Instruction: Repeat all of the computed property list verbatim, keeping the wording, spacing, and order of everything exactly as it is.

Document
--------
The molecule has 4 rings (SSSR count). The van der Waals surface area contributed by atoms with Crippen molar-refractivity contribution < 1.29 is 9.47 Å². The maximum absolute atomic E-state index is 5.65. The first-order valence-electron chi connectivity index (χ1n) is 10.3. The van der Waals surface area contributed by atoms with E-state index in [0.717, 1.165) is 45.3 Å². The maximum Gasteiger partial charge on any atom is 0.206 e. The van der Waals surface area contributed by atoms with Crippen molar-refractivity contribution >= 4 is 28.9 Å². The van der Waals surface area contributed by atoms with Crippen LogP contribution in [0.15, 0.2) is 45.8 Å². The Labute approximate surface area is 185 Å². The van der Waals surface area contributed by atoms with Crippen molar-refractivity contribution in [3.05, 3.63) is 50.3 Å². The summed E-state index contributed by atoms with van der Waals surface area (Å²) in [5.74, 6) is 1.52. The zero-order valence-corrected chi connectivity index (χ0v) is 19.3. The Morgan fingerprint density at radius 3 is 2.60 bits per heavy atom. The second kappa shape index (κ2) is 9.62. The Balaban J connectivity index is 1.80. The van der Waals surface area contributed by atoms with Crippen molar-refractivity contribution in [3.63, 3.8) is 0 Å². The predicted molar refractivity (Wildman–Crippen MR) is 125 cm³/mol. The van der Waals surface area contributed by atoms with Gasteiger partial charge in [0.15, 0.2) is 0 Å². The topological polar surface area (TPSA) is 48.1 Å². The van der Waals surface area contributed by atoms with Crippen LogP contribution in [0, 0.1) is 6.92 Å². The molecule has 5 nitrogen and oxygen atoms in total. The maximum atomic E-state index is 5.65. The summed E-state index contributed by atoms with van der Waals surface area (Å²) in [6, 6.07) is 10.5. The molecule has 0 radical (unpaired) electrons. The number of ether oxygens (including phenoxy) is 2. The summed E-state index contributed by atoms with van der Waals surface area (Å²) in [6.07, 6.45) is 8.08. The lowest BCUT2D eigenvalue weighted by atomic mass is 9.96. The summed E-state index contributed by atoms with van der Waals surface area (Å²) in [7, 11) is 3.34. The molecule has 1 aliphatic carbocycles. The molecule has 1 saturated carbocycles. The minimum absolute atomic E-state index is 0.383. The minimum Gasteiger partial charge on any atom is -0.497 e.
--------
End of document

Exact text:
The molecule has 4 rings (SSSR count). The van der Waals surface area contributed by atoms with Crippen molar-refractivity contribution < 1.29 is 9.47 Å². The maximum absolute atomic E-state index is 5.65. The first-order valence-electron chi connectivity index (χ1n) is 10.3. The van der Waals surface area contributed by atoms with E-state index in [0.717, 1.165) is 45.3 Å². The maximum Gasteiger partial charge on any atom is 0.206 e. The van der Waals surface area contributed by atoms with Crippen molar-refractivity contribution >= 4 is 28.9 Å². The van der Waals surface area contributed by atoms with Crippen LogP contribution in [0.15, 0.2) is 45.8 Å². The Labute approximate surface area is 185 Å². The van der Waals surface area contributed by atoms with Crippen molar-refractivity contribution in [3.05, 3.63) is 50.3 Å². The summed E-state index contributed by atoms with van der Waals surface area (Å²) in [5.74, 6) is 1.52. The zero-order valence-corrected chi connectivity index (χ0v) is 19.3. The Morgan fingerprint density at radius 3 is 2.60 bits per heavy atom. The second kappa shape index (κ2) is 9.62. The Balaban J connectivity index is 1.80. The van der Waals surface area contributed by atoms with Crippen molar-refractivity contribution in [3.63, 3.8) is 0 Å². The predicted molar refractivity (Wildman–Crippen MR) is 125 cm³/mol. The van der Waals surface area contributed by atoms with Gasteiger partial charge in [0.15, 0.2) is 0 Å². The topological polar surface area (TPSA) is 48.1 Å². The van der Waals surface area contributed by atoms with Crippen LogP contribution in [0, 0.1) is 6.92 Å². The molecule has 5 nitrogen and oxygen atoms in total. The maximum atomic E-state index is 5.65. The summed E-state index contributed by atoms with van der Waals surface area (Å²) in [6, 6.07) is 10.5. The molecule has 0 radical (unpaired) electrons. The number of ether oxygens (including phenoxy) is 2. The summed E-state index contributed by atoms with van der Waals surface area (Å²) in [6.07, 6.45) is 8.08. The lowest BCUT2D eigenvalue weighted by atomic mass is 9.96. The summed E-state index contributed by atoms with van der Waals surface area (Å²) in [7, 11) is 3.34. The molecule has 1 aliphatic carbocycles. The molecule has 1 saturated carbocycles. The minimum absolute atomic E-state index is 0.383. The minimum Gasteiger partial charge on any atom is -0.497 e.